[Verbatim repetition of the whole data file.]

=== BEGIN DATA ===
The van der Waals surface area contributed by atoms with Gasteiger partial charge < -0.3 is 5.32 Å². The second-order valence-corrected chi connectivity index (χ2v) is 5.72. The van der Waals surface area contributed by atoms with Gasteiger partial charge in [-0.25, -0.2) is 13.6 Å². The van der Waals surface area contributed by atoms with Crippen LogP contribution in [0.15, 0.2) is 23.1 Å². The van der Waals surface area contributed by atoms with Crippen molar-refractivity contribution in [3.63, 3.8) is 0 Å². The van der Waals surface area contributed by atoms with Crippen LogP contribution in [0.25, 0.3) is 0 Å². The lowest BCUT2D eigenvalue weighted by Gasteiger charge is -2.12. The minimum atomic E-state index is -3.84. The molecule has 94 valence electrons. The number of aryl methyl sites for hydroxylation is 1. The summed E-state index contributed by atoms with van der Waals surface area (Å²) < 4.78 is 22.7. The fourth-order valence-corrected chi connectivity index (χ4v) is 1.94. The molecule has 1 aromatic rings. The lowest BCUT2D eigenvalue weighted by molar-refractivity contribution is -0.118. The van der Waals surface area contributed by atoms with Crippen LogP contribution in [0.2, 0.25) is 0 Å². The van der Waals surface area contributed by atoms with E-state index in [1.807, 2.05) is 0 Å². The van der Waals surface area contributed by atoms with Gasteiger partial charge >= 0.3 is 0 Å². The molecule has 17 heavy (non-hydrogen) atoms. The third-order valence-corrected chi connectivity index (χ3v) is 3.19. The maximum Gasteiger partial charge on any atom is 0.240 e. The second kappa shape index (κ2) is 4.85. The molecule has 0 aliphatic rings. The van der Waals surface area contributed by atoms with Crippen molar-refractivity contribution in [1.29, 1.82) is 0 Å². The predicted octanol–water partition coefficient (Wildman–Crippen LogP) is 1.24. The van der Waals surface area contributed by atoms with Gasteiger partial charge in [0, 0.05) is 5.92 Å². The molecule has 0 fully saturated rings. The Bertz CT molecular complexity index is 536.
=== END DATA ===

The van der Waals surface area contributed by atoms with Gasteiger partial charge < -0.3 is 5.32 Å². The second-order valence-corrected chi connectivity index (χ2v) is 5.72. The van der Waals surface area contributed by atoms with Gasteiger partial charge in [-0.25, -0.2) is 13.6 Å². The van der Waals surface area contributed by atoms with Crippen LogP contribution in [0.15, 0.2) is 23.1 Å². The van der Waals surface area contributed by atoms with Crippen molar-refractivity contribution in [3.63, 3.8) is 0 Å². The van der Waals surface area contributed by atoms with Crippen LogP contribution in [0.25, 0.3) is 0 Å². The lowest BCUT2D eigenvalue weighted by Gasteiger charge is -2.12. The minimum atomic E-state index is -3.84. The molecule has 94 valence electrons. The number of aryl methyl sites for hydroxylation is 1. The summed E-state index contributed by atoms with van der Waals surface area (Å²) < 4.78 is 22.7. The fourth-order valence-corrected chi connectivity index (χ4v) is 1.94. The molecule has 1 aromatic rings. The lowest BCUT2D eigenvalue weighted by molar-refractivity contribution is -0.118. The van der Waals surface area contributed by atoms with Crippen LogP contribution in [0.2, 0.25) is 0 Å². The van der Waals surface area contributed by atoms with E-state index in [1.807, 2.05) is 0 Å². The van der Waals surface area contributed by atoms with Gasteiger partial charge >= 0.3 is 0 Å². The molecule has 17 heavy (non-hydrogen) atoms. The third-order valence-corrected chi connectivity index (χ3v) is 3.19. The maximum Gasteiger partial charge on any atom is 0.240 e. The second kappa shape index (κ2) is 4.85. The molecule has 0 aliphatic rings. The van der Waals surface area contributed by atoms with Crippen molar-refractivity contribution in [1.29, 1.82) is 0 Å². The predicted octanol–water partition coefficient (Wildman–Crippen LogP) is 1.24. The van der Waals surface area contributed by atoms with Gasteiger partial charge in [0, 0.05) is 5.92 Å². The molecule has 0 fully saturated rings. The Bertz CT molecular complexity index is 536.